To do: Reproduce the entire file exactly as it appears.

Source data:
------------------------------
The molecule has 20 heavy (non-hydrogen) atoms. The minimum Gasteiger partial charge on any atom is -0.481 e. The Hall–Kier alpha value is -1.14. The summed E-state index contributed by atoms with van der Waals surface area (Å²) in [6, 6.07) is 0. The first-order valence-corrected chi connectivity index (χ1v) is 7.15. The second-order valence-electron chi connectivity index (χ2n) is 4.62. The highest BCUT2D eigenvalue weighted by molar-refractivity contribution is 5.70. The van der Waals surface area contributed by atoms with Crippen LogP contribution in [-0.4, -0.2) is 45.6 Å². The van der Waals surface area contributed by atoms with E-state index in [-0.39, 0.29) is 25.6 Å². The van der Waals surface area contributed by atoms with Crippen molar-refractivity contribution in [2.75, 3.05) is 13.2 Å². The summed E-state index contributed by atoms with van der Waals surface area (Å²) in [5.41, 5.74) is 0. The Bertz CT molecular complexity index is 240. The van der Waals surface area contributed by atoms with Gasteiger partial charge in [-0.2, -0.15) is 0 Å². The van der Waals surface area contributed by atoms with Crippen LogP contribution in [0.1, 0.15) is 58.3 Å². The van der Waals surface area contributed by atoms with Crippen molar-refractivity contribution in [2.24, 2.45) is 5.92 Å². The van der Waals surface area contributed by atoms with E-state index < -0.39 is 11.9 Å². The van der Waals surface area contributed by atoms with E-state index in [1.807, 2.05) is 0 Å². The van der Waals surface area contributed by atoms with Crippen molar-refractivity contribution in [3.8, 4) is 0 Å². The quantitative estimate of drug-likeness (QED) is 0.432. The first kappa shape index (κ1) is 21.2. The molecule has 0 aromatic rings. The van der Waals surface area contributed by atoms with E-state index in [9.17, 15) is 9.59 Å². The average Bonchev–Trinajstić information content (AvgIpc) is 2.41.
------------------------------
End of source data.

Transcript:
The molecule has 20 heavy (non-hydrogen) atoms. The minimum Gasteiger partial charge on any atom is -0.481 e. The Hall–Kier alpha value is -1.14. The summed E-state index contributed by atoms with van der Waals surface area (Å²) in [6, 6.07) is 0. The first-order valence-corrected chi connectivity index (χ1v) is 7.15. The second-order valence-electron chi connectivity index (χ2n) is 4.62. The highest BCUT2D eigenvalue weighted by molar-refractivity contribution is 5.70. The van der Waals surface area contributed by atoms with Crippen LogP contribution in [-0.4, -0.2) is 45.6 Å². The van der Waals surface area contributed by atoms with E-state index in [-0.39, 0.29) is 25.6 Å². The van der Waals surface area contributed by atoms with Crippen molar-refractivity contribution in [2.75, 3.05) is 13.2 Å². The summed E-state index contributed by atoms with van der Waals surface area (Å²) in [5.41, 5.74) is 0. The Bertz CT molecular complexity index is 240. The van der Waals surface area contributed by atoms with Gasteiger partial charge in [-0.2, -0.15) is 0 Å². The van der Waals surface area contributed by atoms with Crippen LogP contribution in [0.1, 0.15) is 58.3 Å². The van der Waals surface area contributed by atoms with Crippen molar-refractivity contribution in [2.24, 2.45) is 5.92 Å². The van der Waals surface area contributed by atoms with E-state index < -0.39 is 11.9 Å². The van der Waals surface area contributed by atoms with E-state index in [1.807, 2.05) is 0 Å². The van der Waals surface area contributed by atoms with Crippen molar-refractivity contribution in [3.8, 4) is 0 Å². The quantitative estimate of drug-likeness (QED) is 0.432. The first kappa shape index (κ1) is 21.2. The molecule has 0 aromatic rings. The van der Waals surface area contributed by atoms with E-state index in [9.17, 15) is 9.59 Å². The average Bonchev–Trinajstić information content (AvgIpc) is 2.41.